It started with a June 1989 listing for mail-order video game service, Play It Again. In an issue of Video Games & Computer Entertainment magazine, Yeah Yeah Beebiss I was first mentioned. It was mentioned again in July, August, and September in the same mail-order service. What’s weird is that in October 1989, a nearly identical advertisement was placed by another mail-order video game service, Funco. Some people were arguing that this was a ploy by both mail-order services to prank unsuspecting customers but this was impossible during this time because the two companies were from different states and had possibly no prior contact; this was the pre-internet days. So one plausible theory was that the game was fabricated as a copyright trap, intended to serve as evidence if another games service copied the list and this was corroborated by Neil Levin, one of the Play Again founders wherein he mentioned that the company would often put in fake listings to catch people copying Play it Again.
Another theory is that the game was just a mere mistranslation of the NES/Famicom platformer Rai Rai Kyonshis: Baby Kyonshi no Amida Daibouken. "Rai Rai" can be interpreted as "Yeah Yeah" and Beebiss I was a mistranslation of the usage of "Baby". This was not confirmed, however, and the game would be probably misconceived as a different game as in the case of a canceled platformer. It has been speculated that Yeah Yeah Beebiss I's identity is Super Pitfall 2, a canceled sequel to Activision's 1986 NES platformer Super Pitfall. Whatever Yeah Yeah Beebis was, it was an anomaly at a time when the internet was practically non-existent yet. There are no screenshots, no playable builds, nothing except for that mailing list order screenshot.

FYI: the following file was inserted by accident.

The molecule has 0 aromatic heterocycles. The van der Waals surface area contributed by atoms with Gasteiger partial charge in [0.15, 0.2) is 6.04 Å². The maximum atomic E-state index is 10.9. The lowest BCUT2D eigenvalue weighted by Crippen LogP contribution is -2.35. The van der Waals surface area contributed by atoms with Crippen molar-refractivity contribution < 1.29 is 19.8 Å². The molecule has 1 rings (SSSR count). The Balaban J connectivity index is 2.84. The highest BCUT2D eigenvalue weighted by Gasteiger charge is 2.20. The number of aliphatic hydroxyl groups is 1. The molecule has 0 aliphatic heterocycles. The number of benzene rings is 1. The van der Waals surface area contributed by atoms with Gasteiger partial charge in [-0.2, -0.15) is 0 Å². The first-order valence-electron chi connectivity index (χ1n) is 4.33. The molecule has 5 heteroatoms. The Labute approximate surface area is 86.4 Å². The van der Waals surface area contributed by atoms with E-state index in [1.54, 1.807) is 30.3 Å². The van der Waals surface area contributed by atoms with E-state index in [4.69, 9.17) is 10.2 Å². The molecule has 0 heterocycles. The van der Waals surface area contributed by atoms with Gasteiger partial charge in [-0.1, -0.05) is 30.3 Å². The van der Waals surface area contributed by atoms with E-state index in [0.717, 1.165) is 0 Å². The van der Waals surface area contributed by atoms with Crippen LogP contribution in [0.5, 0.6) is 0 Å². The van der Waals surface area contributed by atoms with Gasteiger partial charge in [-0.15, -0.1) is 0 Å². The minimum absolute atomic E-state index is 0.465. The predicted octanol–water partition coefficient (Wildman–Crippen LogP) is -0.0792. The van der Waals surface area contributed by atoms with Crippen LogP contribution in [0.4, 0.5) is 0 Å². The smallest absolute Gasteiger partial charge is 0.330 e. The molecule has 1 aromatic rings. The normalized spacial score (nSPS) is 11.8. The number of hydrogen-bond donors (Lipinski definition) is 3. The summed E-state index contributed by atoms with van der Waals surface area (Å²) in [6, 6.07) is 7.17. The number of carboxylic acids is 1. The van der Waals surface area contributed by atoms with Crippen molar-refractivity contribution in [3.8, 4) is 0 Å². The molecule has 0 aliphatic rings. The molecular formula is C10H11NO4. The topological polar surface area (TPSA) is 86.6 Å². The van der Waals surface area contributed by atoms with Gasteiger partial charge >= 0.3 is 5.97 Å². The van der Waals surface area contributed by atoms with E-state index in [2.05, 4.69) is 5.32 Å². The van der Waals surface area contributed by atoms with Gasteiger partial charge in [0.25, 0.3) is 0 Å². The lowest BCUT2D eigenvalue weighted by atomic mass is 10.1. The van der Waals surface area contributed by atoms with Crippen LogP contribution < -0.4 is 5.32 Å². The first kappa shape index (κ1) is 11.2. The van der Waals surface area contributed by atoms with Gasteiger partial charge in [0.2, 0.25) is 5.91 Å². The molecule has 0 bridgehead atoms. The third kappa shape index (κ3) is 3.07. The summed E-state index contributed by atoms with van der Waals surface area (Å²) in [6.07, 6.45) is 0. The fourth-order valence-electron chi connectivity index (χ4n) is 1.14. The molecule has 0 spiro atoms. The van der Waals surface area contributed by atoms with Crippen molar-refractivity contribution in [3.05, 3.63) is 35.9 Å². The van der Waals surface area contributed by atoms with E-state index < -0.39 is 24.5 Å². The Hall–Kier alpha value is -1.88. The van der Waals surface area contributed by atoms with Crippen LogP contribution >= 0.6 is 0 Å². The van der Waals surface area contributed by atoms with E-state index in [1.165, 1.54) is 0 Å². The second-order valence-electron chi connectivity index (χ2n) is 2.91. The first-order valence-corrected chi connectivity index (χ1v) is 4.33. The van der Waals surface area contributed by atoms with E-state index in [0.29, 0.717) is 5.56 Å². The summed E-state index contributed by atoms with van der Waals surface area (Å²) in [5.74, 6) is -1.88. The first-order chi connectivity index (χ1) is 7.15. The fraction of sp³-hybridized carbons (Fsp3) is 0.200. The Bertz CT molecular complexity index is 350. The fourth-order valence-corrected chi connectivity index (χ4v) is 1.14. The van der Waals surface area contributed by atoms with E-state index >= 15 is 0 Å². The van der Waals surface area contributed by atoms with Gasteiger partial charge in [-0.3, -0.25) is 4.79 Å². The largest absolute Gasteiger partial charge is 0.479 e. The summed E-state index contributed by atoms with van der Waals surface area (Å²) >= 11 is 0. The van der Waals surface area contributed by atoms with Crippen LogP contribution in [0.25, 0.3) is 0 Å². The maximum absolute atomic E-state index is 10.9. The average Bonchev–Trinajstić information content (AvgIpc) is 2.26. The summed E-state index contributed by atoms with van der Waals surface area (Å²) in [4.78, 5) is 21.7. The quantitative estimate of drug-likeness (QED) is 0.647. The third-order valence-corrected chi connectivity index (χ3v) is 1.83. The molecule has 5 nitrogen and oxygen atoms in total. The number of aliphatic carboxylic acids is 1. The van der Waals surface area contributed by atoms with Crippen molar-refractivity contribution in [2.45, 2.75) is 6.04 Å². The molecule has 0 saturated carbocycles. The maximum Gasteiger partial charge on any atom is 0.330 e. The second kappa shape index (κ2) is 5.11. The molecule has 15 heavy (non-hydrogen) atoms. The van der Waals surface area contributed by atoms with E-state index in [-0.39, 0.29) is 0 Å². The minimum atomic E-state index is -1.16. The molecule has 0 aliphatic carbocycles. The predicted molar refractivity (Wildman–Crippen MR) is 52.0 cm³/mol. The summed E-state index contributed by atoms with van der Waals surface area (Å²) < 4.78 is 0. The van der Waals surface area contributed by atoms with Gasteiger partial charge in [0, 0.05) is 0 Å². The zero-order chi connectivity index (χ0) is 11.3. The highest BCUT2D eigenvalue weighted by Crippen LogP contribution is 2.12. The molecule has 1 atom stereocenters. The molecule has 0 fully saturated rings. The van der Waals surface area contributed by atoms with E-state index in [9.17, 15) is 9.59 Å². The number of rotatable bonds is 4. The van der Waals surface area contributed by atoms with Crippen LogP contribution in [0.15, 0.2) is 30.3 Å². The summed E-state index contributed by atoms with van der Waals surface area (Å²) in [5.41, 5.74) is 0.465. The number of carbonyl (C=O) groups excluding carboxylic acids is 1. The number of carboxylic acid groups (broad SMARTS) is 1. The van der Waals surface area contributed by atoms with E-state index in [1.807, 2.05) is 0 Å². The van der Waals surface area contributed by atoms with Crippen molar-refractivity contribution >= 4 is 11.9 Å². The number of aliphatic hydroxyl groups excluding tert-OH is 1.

Even if the game was supposedly non-existent and will probably remain a mystery until the sun is a black hole, a sequel is coming out sometime next year. Surprise, surprise! A collaboration by John Riggs, Mega Cat Studios, and Chip ‘N Cellos, it’s a passion project driven more by the curious nature of its source material with literally nothing to base it upon except for speculative theories. Now that is the culmination of everything we’ve talked about here so far. A non-existent game finally being given life just like its alleged protagonist, a Zombie boy. So does this solve the mystery? Nope! Yeah Yeah Beebis I is still out there, mockingly laughing at us while we still search for clues. But it is alive.
A Proper Requiem
That was such an amazing ride! It felt like going through multiple murder mysteries but this time instead of looking at dead bodies, we’re looking at revived ones. Not like zombies mind you, because these games have been given a new lease on life with their personalities and quirks and we’re all for it. That’s not to say video game development always ends up with slightly happy endings like these but it goes to show how complicated it is and the people who make these are just as real as you and I with ambitions and aspirations that don’t always end up the way they would like to. See that’s just like life in general, things don’t always go our way and some decisions end up on the back burner but once in a while some of them end up in happy accidents that are just as good as our original dreams. Speaking of Yeah Yeah Beebiss, we may never be able to solve what happened before but lo and behold a sequel is now on Steam and Nintendo Switch called Yeah Yeah Beebiss II. For updates on the unexpected sequel and more retro gaming goodness be sure to visit our Facebook, Twitter, and Instagram. Care to have a chat with retro gamers and enthusiasts? Visit our Discord and say meow!